App Spotlight: Padlet

padlet logo

Overview

Padlet is a digital canvas where you can create, create, and collaborate. It’s one of the most popular tools with my colleagues, and I’ve used it for years, since its previous incarnation as Wallwisher. It’s a freemium product, with a version for schools called Padlet Backpack.

Using Padlet

To use Padlet, it’s best to create an account. You can sign up with a username/password combo, or by connecting your Facebook or Google account. This gives you a personal profile, which includes a public feed of your padlets, as well as any biographical information that you’ve added to your account. If you don’t create an account, make sure you save the links for any padlets that you create, and to finish editing their settings within 24 hours.

When you create a new template, you can select one of five formats, or convert between formats:

  • Wall which uses a “brick-like layout”, when order doesn’t matter
  • Canvas which lets you arrange content and create connectors within them, for trees, mind-maps, flowcharts, brainstorming, etc.
  • Steam for a vertical organization of content, to make lists, reports, blog posts, etc.
  • Grid for rows of content, useful for storyboards, noticeboards, etc.
  • Shelf for columns of content, each independently scrollable, e.g. compass point activity, introductory padlet.

You can create a padlet from scratch, using a template, or by modifying an existing padlet which allows copy, and you can decided whether or not others can remake your work as a template. There are a variety of wallpapers to choose from. Themes are also available in the premium version. For each padlet, you can set a custom link address.

template choices

Template choices

 

There are options for visibility: Public, Secret, Password-Protected, Private or Organization Wide (premium feature). You also decide permissions for users: read-only, write, moderate, admin. Posts can show up instantly, or you can turn on moderation. You can manage posts by other users, and edit, transfer, copy, or delete them. Also, at any point, anyone can export a Padlet as a pdf, csv, image or Excel file. They can also share it on social media, or embed it elsewhere on the web.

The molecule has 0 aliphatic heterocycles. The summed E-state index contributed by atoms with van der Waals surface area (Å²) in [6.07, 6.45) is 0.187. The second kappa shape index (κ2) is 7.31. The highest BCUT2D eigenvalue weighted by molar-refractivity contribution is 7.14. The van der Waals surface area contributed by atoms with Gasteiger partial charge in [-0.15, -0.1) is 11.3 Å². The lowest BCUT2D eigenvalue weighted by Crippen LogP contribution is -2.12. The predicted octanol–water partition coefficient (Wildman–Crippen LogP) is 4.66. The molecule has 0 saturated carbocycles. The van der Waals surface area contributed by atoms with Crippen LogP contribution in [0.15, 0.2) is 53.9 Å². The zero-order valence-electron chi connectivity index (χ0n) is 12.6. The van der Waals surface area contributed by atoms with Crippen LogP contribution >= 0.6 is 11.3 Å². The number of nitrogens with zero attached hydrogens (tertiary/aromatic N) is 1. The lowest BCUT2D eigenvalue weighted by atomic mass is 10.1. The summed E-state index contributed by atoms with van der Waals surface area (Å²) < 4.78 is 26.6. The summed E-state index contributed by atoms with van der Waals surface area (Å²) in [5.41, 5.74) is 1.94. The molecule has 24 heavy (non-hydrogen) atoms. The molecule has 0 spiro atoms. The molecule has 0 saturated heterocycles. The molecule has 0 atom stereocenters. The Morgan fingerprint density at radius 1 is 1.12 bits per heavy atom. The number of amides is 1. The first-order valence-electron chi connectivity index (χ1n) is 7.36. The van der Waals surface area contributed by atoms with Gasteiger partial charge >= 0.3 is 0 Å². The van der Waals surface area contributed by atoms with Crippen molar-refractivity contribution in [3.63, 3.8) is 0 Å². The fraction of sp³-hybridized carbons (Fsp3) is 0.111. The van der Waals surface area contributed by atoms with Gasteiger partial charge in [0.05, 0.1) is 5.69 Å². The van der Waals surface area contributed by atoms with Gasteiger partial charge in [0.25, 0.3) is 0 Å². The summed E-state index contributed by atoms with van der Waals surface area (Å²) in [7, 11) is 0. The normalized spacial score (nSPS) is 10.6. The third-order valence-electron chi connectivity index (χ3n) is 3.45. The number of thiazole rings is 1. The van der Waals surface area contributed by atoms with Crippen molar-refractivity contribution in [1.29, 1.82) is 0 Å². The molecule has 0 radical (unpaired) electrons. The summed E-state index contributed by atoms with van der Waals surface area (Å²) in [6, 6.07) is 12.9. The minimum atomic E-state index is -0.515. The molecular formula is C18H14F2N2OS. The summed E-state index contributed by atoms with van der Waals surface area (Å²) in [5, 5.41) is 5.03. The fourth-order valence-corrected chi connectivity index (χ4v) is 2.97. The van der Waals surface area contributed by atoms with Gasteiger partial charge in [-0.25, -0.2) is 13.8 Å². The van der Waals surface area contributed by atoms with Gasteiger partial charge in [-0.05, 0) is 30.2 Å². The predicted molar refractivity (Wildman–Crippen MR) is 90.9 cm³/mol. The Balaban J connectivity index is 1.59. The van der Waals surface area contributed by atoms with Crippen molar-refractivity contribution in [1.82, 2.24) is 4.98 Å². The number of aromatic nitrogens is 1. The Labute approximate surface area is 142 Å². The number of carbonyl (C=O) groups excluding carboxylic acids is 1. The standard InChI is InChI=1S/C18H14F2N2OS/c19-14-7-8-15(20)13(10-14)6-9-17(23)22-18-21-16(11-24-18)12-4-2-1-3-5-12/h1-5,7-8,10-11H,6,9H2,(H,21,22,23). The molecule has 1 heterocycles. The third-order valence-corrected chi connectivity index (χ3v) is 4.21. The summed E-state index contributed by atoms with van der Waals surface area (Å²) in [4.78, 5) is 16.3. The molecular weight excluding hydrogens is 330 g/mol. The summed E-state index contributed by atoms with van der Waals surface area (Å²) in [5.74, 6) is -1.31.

post to padletPadlet lets you add posts to the board, using links, photos, video, documents, music, voice recordings, and other file types. You may also be able to comment on other posts, depending on the settings of the padlet.

Padlet has integrated search, which lets you find your own padlets, or to search for padlets on specific topics.

Padlet Backpack

I haven’t used the premium product, but according to the Padlet website, it offers the following features:

  • user management and access control
  • more privacy
  • extra security
  • branding
  • school-wide activity monitoring
  • bigger file uploads
  • controlled environment
  • support

Great Features

  • Support for multiple languages
  • Easy to collaborate in the space
  • No signup required to post
  • Upload files from your computer, or embed from the web
  • Attached links and files have previews right in Padlet
  • Links are automatically recognized and hyperlinked
  • Real time updates of the padlet, or focus mode which lets you decide when to refresh the content
  • Copy posts within one padlet or from one padlet to another
  • Automatically create a QR code for your padlet

Tips

  • Use an organizational tool like a Venn Diagram or T Chart as a background to help you organize posts